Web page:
A friend sent me a surprise in the mail. It was a Frankensnork. There are at least five different Sheaffer Snorkels in this Sheaffer Snorkel, and it makes me smile every time I pick it up and write with it.
(On the permutations of “Franken:” in my line of work, we’re used to cobbling together pleasant-looking wholes from parts of images. “I like her hair there, but only the sides. Can we take the front from this other image here?” The aim is perfection. In Frankenpens, the aim is more likely to be, “I’ve got this great nib/cap/barrel, it’s a shame to leave it lying around unused and unloved.”)
The Sheaffer Snorkel fills using, what else, a snorkel: twisting the end piece extrudes a metal tube underneath the nib. Plunge the metal tube into your choice of ink, twist the end piece the other way, and the pen fills with ink. My friend walked me through the process via IM, as I’d never had a Snorkel before, and I was worried about accidentally extracting blood from my thumb.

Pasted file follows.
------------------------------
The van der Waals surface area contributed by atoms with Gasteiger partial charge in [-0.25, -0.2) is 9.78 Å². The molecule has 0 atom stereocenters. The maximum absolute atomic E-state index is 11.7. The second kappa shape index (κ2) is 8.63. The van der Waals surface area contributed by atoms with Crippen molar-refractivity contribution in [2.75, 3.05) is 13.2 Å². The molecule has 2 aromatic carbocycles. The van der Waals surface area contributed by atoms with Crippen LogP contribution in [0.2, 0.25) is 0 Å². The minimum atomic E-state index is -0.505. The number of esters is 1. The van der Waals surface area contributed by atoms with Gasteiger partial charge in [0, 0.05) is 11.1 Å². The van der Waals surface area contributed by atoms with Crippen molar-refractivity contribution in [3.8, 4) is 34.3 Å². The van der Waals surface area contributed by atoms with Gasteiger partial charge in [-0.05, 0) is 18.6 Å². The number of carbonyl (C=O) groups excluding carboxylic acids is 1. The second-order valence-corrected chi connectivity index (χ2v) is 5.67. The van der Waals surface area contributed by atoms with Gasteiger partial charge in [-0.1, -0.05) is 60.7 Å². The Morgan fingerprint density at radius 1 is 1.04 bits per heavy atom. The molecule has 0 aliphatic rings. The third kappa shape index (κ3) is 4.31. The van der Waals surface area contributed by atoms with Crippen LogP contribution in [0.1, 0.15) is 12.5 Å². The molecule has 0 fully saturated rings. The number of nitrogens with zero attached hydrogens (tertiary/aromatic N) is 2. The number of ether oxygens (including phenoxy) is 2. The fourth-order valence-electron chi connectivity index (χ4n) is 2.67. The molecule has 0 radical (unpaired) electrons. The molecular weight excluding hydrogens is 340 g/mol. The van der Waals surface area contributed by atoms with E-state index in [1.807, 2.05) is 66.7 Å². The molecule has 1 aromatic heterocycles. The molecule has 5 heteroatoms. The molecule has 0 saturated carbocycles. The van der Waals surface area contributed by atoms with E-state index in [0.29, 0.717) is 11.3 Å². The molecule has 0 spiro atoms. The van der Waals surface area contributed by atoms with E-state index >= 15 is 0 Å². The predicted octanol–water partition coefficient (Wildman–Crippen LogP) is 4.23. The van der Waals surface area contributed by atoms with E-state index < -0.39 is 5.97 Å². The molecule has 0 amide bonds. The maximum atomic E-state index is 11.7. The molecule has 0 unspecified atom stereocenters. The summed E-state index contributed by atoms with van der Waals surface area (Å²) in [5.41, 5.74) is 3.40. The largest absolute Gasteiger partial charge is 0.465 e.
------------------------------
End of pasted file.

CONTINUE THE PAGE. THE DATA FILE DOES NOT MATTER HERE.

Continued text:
The Frankensnork is a one-of-a-kind pen, and it certainly has a rare nib: a flexible stub, marked FS5 on its underside. Sheaffer rarely made flexible nibs, as far as I know. That it’s a stub as well adds to the rarity.
This vintage stub’s stroke is thinner compared to a modern Sheaffer factory stub. It widens with pressure on the downstroke. (I’ll post a side-by-side sample of this stub compared to the only modern flexible stub I know that’s available without modification, the one from Danitrio.)
Rarity is a thrill, but what matters more to me is the generosity of spirit behind this gift. Perhaps fountain pens, and the shared love for them, do take us back to a kinder time and place.